The Chrysanthemums Analysis

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SA 2: "The Chrysanthemums" is a short story of John Steinbeck which reflects the frustration in the present life of Elisa Allen, strong and proud woman. This frustration arises from not having a child as well as from the dissatisfaction in a romantic relationship with her husband. The only possible way out for Elisa's frustration is her beautiful flower garden where she plants chrysanthemums. The author frequently uses chrysanthemums as a symbol as well as a number of other items in order to more vividly represent the internal state of the protagonist.
One of the most important symbols in the story are chrysanthemums which fairly represent Elisa. Similar to Elisa, chrysanthemums are limited to quite a narrow setting, particularly the garden,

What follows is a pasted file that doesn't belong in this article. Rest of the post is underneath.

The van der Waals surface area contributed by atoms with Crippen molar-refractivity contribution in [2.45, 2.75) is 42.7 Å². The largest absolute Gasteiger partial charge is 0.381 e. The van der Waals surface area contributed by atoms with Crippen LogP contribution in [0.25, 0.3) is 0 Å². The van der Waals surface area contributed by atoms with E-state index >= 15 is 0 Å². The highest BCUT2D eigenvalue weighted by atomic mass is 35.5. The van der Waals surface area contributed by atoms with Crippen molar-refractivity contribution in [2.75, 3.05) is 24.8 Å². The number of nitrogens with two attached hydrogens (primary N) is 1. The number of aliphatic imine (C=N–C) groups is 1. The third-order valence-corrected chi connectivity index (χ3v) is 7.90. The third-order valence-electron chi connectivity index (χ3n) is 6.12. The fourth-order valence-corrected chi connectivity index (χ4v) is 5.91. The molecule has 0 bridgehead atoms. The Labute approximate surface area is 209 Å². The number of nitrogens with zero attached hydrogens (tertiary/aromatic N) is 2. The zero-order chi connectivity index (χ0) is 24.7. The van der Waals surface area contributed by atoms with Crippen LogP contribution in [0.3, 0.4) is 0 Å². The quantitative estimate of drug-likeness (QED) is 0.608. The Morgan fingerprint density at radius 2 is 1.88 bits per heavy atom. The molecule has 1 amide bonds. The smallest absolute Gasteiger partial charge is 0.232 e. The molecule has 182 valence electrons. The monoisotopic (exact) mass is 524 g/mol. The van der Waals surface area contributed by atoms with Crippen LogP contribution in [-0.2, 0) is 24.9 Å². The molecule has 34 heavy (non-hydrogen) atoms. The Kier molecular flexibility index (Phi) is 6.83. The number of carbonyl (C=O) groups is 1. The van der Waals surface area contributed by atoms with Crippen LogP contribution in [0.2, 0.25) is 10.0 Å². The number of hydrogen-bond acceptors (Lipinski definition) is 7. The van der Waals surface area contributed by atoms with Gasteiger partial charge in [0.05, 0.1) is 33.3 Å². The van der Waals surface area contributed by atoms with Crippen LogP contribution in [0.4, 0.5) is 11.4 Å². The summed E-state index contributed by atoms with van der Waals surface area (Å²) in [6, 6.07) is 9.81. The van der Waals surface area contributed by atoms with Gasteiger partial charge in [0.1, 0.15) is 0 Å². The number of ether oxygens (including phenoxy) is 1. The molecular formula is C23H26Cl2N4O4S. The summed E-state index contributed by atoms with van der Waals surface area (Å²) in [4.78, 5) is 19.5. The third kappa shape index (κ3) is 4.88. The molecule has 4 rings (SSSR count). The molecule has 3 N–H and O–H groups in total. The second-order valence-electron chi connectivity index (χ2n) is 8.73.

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As it was mentioned before, the Salinas Valley is depicted as a "closed pot" and that remains crucial in opening the personality of Elisa. It can be stated that at the time when Steinbeck wrote his story, women still were oppressed, although received certain rights and benefits, thus, this setting and background played a key role in Elisa's desire to feel strong and independent. Actually, the author through physical isolation of Elisa by setting his story in an isolated ranch in the Salinas Valley, emphasizes her emotional isolation. The general geographical setting in "The Chrysanthemums" with its isolated valley, the weather, and the apparent time period all seem to be stating that Elisa will never break loose and never defeat the male pressure that locks her into the Salinas Valley. Particularly, Elisa needs a car to leave the ranch, the thing that she does not have but men in her life do. In general, the setting of the story has much to do with the character of Elisa Allen. As she lives on a distant ranch, she remains vulnerable when the tinker gives her attention. Just as valley waits for "the rains to come", Elisa's passions remain dormant in the story. Furthermore, by setting his story in winter, when plants and vegetation are already dead or at least sleep, Steinbeck intensifies the prevailing

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